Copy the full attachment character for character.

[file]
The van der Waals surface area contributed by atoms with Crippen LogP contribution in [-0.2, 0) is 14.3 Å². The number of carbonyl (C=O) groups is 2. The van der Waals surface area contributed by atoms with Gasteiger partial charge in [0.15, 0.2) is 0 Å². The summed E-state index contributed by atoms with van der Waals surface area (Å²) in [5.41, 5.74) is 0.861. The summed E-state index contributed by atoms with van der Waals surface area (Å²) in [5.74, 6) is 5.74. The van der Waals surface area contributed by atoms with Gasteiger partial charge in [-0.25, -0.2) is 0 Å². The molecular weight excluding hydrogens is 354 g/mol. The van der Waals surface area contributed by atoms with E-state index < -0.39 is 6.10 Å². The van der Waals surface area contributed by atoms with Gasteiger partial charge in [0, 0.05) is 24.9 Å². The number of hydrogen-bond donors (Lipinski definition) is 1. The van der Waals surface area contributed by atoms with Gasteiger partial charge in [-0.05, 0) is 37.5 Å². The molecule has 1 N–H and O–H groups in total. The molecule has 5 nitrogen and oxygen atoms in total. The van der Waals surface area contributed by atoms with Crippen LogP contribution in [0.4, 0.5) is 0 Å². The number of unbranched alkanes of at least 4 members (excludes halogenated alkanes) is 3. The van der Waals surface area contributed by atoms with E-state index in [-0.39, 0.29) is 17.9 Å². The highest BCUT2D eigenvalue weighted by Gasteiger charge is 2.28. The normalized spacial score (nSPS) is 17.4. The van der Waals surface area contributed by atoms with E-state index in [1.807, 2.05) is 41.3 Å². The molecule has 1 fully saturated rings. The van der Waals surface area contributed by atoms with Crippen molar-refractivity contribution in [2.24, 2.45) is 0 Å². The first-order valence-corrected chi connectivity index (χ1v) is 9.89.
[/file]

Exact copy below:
The van der Waals surface area contributed by atoms with Crippen LogP contribution in [-0.2, 0) is 14.3 Å². The number of carbonyl (C=O) groups is 2. The van der Waals surface area contributed by atoms with Gasteiger partial charge in [0.15, 0.2) is 0 Å². The summed E-state index contributed by atoms with van der Waals surface area (Å²) in [5.41, 5.74) is 0.861. The summed E-state index contributed by atoms with van der Waals surface area (Å²) in [5.74, 6) is 5.74. The van der Waals surface area contributed by atoms with Gasteiger partial charge in [-0.25, -0.2) is 0 Å². The molecular weight excluding hydrogens is 354 g/mol. The van der Waals surface area contributed by atoms with E-state index < -0.39 is 6.10 Å². The van der Waals surface area contributed by atoms with Gasteiger partial charge in [0, 0.05) is 24.9 Å². The number of hydrogen-bond donors (Lipinski definition) is 1. The van der Waals surface area contributed by atoms with Gasteiger partial charge in [-0.05, 0) is 37.5 Å². The molecule has 1 N–H and O–H groups in total. The molecule has 5 nitrogen and oxygen atoms in total. The van der Waals surface area contributed by atoms with Crippen LogP contribution in [0.4, 0.5) is 0 Å². The number of unbranched alkanes of at least 4 members (excludes halogenated alkanes) is 3. The van der Waals surface area contributed by atoms with E-state index in [-0.39, 0.29) is 17.9 Å². The highest BCUT2D eigenvalue weighted by Gasteiger charge is 2.28. The normalized spacial score (nSPS) is 17.4. The van der Waals surface area contributed by atoms with E-state index in [1.807, 2.05) is 41.3 Å². The molecule has 1 fully saturated rings. The van der Waals surface area contributed by atoms with Crippen molar-refractivity contribution in [2.24, 2.45) is 0 Å². The first-order valence-corrected chi connectivity index (χ1v) is 9.89.